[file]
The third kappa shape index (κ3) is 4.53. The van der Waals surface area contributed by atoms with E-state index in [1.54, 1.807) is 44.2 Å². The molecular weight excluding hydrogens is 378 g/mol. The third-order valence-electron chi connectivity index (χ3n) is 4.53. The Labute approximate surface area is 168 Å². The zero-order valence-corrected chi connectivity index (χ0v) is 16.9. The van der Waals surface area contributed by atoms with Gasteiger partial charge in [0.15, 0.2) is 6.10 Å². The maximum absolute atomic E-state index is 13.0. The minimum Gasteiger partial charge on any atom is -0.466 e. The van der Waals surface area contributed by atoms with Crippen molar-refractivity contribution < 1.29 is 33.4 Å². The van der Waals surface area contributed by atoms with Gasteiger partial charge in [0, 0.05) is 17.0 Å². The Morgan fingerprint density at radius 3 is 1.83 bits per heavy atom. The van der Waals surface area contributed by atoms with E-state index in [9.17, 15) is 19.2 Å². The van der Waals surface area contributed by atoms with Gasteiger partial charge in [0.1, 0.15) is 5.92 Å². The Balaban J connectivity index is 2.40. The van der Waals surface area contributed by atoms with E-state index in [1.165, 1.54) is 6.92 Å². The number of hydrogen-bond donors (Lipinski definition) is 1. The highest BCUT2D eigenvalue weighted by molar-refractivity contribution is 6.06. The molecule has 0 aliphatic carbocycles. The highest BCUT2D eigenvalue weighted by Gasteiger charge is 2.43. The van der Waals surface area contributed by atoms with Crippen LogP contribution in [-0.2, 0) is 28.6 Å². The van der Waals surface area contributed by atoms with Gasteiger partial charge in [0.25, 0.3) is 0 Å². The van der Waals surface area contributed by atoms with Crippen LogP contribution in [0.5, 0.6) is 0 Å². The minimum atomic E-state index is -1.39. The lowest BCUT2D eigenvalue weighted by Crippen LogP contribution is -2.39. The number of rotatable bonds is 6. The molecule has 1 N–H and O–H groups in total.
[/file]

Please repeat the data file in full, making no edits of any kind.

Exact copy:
The third kappa shape index (κ3) is 4.53. The van der Waals surface area contributed by atoms with E-state index in [1.54, 1.807) is 44.2 Å². The molecular weight excluding hydrogens is 378 g/mol. The third-order valence-electron chi connectivity index (χ3n) is 4.53. The Labute approximate surface area is 168 Å². The zero-order valence-corrected chi connectivity index (χ0v) is 16.9. The van der Waals surface area contributed by atoms with Gasteiger partial charge in [0.15, 0.2) is 6.10 Å². The maximum absolute atomic E-state index is 13.0. The minimum Gasteiger partial charge on any atom is -0.466 e. The van der Waals surface area contributed by atoms with Crippen molar-refractivity contribution < 1.29 is 33.4 Å². The van der Waals surface area contributed by atoms with Gasteiger partial charge in [0, 0.05) is 17.0 Å². The Morgan fingerprint density at radius 3 is 1.83 bits per heavy atom. The van der Waals surface area contributed by atoms with E-state index in [9.17, 15) is 19.2 Å². The van der Waals surface area contributed by atoms with Gasteiger partial charge in [0.1, 0.15) is 5.92 Å². The Balaban J connectivity index is 2.40. The van der Waals surface area contributed by atoms with E-state index in [1.165, 1.54) is 6.92 Å². The number of hydrogen-bond donors (Lipinski definition) is 1. The highest BCUT2D eigenvalue weighted by molar-refractivity contribution is 6.06. The molecule has 0 aliphatic carbocycles. The highest BCUT2D eigenvalue weighted by Gasteiger charge is 2.43. The van der Waals surface area contributed by atoms with Crippen LogP contribution in [-0.2, 0) is 28.6 Å². The van der Waals surface area contributed by atoms with Gasteiger partial charge in [0.25, 0.3) is 0 Å². The van der Waals surface area contributed by atoms with Crippen LogP contribution in [0.5, 0.6) is 0 Å². The minimum atomic E-state index is -1.39. The lowest BCUT2D eigenvalue weighted by Crippen LogP contribution is -2.39. The number of rotatable bonds is 6. The molecule has 1 N–H and O–H groups in total.